• size_t is an unsigned integral type that should be used (rather than int) when expressing “the size of something” (e.g. an int, array, string, or struct). It too is often used as a parameter to, or return type from, library functions. By definition, size_tis the type that is returned from the sizeof( ) operator.

### malloc( ) for arrays

• malloc( ) returns a void pointer to uninitialized memory.

• Good programming practice is to cast the void* to the appropriate pointer type.

• Note the use of sizeof( ) for portable coding.

• As we’ve seen, the pointer can be used as an array name.

int *p = (int *)malloc( 42 * sizeof(int));

for (k = 0; k < 42; k++)

p[ k ] = k;

for (k = 0; k < 42; k++)

printf(“%d\n”, p[ k ];

Exercise: rewrite this code using p as a pointer rather than an array name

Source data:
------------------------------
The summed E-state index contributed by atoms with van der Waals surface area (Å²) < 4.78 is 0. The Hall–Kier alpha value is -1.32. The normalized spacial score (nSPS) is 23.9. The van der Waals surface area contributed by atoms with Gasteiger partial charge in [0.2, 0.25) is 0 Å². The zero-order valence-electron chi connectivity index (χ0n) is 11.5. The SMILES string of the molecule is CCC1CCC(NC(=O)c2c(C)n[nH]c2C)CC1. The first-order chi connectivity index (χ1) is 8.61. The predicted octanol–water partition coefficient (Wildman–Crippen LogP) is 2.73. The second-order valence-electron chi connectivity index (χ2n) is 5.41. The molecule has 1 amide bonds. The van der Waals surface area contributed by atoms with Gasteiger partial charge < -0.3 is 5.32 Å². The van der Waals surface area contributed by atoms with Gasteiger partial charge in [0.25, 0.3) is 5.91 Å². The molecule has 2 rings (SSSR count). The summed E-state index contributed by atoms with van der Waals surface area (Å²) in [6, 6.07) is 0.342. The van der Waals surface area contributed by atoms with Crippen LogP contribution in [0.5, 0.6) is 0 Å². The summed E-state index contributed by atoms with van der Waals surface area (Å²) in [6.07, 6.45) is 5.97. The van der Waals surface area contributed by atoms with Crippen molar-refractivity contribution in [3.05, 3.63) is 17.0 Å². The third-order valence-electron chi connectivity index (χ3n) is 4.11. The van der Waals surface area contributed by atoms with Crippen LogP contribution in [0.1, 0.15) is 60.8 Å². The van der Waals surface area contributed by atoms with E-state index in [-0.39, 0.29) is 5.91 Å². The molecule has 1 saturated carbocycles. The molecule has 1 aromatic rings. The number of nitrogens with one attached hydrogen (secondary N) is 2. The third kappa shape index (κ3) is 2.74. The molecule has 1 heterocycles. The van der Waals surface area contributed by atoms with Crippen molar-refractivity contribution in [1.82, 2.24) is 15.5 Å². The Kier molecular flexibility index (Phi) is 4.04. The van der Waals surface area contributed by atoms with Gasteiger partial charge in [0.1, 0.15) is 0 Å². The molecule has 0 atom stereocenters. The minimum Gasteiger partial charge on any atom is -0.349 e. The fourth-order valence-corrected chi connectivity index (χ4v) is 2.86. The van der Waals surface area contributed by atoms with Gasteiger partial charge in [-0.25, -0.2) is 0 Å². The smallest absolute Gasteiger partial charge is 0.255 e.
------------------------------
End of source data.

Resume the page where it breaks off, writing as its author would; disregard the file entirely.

### calloc( ) for arrays

• calloc( ) returns a void pointer to memory that is initialized to zero.

• Note that the parameters to calloc( ) are different than the parameters for malloc( )

int *p = (int *)calloc( 42, sizeof(int));

for (k = 0; k < 42; k++)

printf(“%d\n”, p[k]);

Exercise: rewrite this code using p as a pointer rather than an array name

### realloc( )

• realloc( ) changes the size of a dynamically allocated memory previously created by malloc( ) or calloc( ) and returns a void pointer to the new memory

• The contents will be unchanged up to the minimum of the old and new size. If the new size is larger, the new space is uninitialized.

int *p = (int *)malloc( 42 * sizeof(int));

for (k = 0; k < 42; k++)

p[ k ] = k;

p = (int *_)realloc( p, 99 * sizeof(int));

for (k = 0; k < 99; k++)

p[ k ] = k * 2;

for (k = 0; k < 99; k++)

printf(“%d\n”, p[k]);

### Testing the returned pointer

• malloc( ),calloc( ) and realloc( ) all return NULL if unable to fulfill the requested memory allocation.